winds. Every bottle foreign to winter is a comfort … and an escape!!!!
You know what, I don’t think we cheated either. There was something sacrosanct about obeying what your parents had told you to do that it would have been inconceivable to cheat, even if you were DYING to do so. I really cherish such memories. I don’t think we really slept either, and we would be jumping up and down on my parents’ bed at about 5am, the moment a chink of light appeared through the window.
Jardin Blanc, incidentally……how gorgeous. I think Maitre Gantier is underrated – that one is SO lush. And Rouge…….only yesterday I was wearing Parfum D’Hermes, Rouge’s predecessor. YES: the velvet warmth is ideal in this season. Merry Christmas!
I love Frankincense too, I too wear the oil…
This post really captures the adult world and memories of Xmas past. I have never experienced a snowy Xmas. Aussies get together in the heat…eat mangoes cherries…BBQ, backyard cricket games, family awkwardness exist here as well lol…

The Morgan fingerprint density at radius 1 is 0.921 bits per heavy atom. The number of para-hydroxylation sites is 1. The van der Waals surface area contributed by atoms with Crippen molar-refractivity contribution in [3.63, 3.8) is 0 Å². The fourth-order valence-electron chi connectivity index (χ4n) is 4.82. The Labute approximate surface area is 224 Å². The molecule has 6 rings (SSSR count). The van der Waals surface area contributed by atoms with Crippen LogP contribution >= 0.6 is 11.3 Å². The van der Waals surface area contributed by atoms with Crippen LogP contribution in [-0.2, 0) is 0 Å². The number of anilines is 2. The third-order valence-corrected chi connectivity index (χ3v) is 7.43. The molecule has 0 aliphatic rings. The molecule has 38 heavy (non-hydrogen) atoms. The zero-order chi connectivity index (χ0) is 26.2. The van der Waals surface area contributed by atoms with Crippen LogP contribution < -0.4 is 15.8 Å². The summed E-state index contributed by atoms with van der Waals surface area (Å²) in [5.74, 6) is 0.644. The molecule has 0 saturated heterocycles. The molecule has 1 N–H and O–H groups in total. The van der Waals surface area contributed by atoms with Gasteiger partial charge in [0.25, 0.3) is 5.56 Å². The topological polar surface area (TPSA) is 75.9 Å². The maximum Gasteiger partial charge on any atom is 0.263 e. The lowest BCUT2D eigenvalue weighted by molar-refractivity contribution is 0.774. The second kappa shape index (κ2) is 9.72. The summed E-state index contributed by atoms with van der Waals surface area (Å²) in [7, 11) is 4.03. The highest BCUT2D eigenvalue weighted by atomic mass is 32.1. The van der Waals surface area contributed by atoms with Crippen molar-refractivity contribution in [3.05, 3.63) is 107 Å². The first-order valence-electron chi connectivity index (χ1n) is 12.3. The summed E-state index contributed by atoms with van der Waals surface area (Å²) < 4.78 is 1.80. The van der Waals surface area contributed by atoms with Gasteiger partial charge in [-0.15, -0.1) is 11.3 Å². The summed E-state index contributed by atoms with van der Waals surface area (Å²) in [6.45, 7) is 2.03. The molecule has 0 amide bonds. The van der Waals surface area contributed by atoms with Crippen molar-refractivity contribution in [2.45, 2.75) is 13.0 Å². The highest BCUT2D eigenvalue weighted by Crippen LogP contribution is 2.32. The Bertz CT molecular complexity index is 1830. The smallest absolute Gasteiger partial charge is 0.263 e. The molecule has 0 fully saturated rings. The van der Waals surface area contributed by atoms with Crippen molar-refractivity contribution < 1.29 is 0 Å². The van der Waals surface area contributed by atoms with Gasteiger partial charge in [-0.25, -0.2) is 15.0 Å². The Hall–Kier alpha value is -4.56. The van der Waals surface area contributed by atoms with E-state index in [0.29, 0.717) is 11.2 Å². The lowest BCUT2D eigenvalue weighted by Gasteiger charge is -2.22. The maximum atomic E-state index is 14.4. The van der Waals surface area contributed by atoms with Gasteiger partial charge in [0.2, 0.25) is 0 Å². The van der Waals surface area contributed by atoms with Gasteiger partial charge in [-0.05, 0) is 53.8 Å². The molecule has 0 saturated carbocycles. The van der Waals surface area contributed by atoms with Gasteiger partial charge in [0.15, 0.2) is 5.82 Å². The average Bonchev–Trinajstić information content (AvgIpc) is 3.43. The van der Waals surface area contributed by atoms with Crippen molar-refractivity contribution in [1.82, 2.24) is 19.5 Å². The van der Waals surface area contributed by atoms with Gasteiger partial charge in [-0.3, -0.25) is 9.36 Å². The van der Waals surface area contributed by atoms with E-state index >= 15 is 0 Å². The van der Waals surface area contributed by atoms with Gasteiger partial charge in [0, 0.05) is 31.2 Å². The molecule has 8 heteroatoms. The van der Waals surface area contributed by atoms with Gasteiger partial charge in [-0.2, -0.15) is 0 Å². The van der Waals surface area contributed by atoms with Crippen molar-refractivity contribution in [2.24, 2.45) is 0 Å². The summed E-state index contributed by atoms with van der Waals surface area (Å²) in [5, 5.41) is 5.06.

Merry Xmas to you in Japan
Xx from Australia
..and yet presumably you listen to all the same songs about sleighbells and snowmen, etc: how peculiar.
Cherries and mangoes sounds great though!
Yeah not feeling Christmassy here either. Australia is sort of betwixt and between as far as Christmas is concerned – we are of the old country and feel the need to do turkey, ham, Christmas pud, mince pies, things based around the dried fruit and nuts of winter, when we are surrounded by the wonderful produce of summer – strawberries, raspberries, blueberries, tomatoes, zucchini. I utterly refuse to cook a turkey. So far the plan is a plate of cheese and home made smoked trout pate, followed by salads and a bought, reheated main and something cold for dessert involving a lot of fat and fresh fruit on the side. And alcohol. There will be alcohol. Prosecco and champagne. Maybe an old semillon. Followed by coffee, homemade shortbread, chocolate, and maybe a little lie down. Hmmm, more organised than I thought!
Thanks for your deeper philosophical look at perfume and life over this year, I’ve been quietly lurking and enjoying your thoughts.
Whatever you and Duncan end up doing, I hope you both enjoy yourselves.